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How Do You Keep Up with All of the Reading? 79

An anonymous reader asks: "As a professional working in software, my days are full as it is. Whenever possible, though, I attempt to keep up with my technical reading, whether it be IEEE or ACM journals, conference proceedings, Slashdot, or countless other sources. The problem is, there's no way to keep up! The magazines and journals that interest me alone create more material in a year than I could ever hope to absorb, and don't even get me started on the conferences. Do you, as a software professional, consider yourself up-to-speed enough when it comes to the latest and greatest in the public domain? If so, where do you draw the line?"
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How Do You Keep Up with All of the Reading?

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  • by Anonymous Coward on Friday November 12, 2004 @08:23PM (#10803759)
    President Bush is my role model.
  • by xmas2003 ( 739875 ) on Friday November 12, 2004 @08:24PM (#10803763) Homepage
    Probably where this comment will be modd'ed too! ;-)
  • by BranMan ( 29917 ) on Friday November 12, 2004 @08:35PM (#10803828)

    There isn't any way to keep up with it all - the best philosophy I've found that helps was one reportedly attributed to Albert Einstein. "I don't know everything, but I know where to find it when I need it" Or something along those lines.

    So skim - just remember enough to Google for it, or figure out which book it was in. What else can you do?
    • by RandomCoil ( 88441 ) on Friday November 12, 2004 @09:07PM (#10804116)
      "I don't know everything, but I know where to find it when I need it"

      With thanks to Rumsfeld, the problem is not the known unknowns, for which information can be found. Rather, the problem is the unknown unknowns, those things which you not only don't know, but don't know that you don't know.

      This would argue that the key is to read the titles and abstracts of publications, but not delve into them until you know you need them.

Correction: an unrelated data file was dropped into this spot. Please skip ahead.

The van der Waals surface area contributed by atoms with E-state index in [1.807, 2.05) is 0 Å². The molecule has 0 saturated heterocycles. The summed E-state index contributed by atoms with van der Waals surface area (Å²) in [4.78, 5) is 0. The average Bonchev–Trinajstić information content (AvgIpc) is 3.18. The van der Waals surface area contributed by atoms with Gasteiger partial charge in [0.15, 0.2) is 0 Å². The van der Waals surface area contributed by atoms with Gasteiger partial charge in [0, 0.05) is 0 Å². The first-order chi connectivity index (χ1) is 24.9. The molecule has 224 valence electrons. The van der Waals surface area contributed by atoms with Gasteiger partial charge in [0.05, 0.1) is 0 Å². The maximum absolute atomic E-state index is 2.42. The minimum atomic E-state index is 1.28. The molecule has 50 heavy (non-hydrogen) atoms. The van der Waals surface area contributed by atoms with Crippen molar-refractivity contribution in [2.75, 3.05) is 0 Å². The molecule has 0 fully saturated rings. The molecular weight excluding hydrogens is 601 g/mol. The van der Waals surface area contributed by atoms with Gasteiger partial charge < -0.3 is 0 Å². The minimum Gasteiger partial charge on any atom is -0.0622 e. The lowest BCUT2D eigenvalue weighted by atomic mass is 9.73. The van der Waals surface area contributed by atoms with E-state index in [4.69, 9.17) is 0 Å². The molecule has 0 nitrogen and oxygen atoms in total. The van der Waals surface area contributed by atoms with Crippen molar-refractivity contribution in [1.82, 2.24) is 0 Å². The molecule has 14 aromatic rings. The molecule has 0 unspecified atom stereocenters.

Yes, this entire post was just an excuse to get to play with the Rumsfeldian logic.
      • Now, if you're not a complete fool, you'll actually think about what Rumfield was saying.

        "known knowns" -- there are certain things we know we know: this is Slashdot, we are writing in English, etc.

        "known unknowns" -- there are things we know we don't know: P = NP?

        "unknown knowns" -- what do we know that we don't realize we know?

        "unknown unknowns" -- the real surprises: what we don't know, and don't even realize there is something to be known.
        • MOD PARENT UP! (Score:1, Insightful)

          by Anonymous Coward
          I felt the same way when I read that in the paper. I didn't understand why people were making fun of it, since it seemed perfectly logical and clear to me :)

          (Mind you he could have just summarised it much more briefly and informally, but I suppose politicians and their speech writers don't want people to actually know what they're saying).
        • And then there are the things we know that aren't true...
    • Amen. I have up trying to stay ahead. Now I go looking when I need something and use my time for other things.
  • by failedlogic ( 627314 ) on Friday November 12, 2004 @08:36PM (#10803832)
    Ignorance is bliss!

    'Nuff said.

    Your potential solution is osmosis theory (you know, sleep on the book and "absorb" the information). If there are any links to academic material proving its existance ... (Harvard Medical Journal and such) would be appreciated!
    • (you know, sleep on the book and "absorb" the information). If there are any links to academic material proving its existance .

      I don't have a link to the publication, but I remember that particular hypothesis being promoted some 25 years ago by Linus Van Pelt []
    • I prefer "Ignorance is Strength", it makes a degenerate life-style sound cool. "Ignorance is Bliss" is something a hippie or general low-life would use as an excuse; "Ignorance is Strength" is for the go-getters and pro-active people who like to do things but don't really care about the reasons, or final results. (Just that there are some results, and fast.)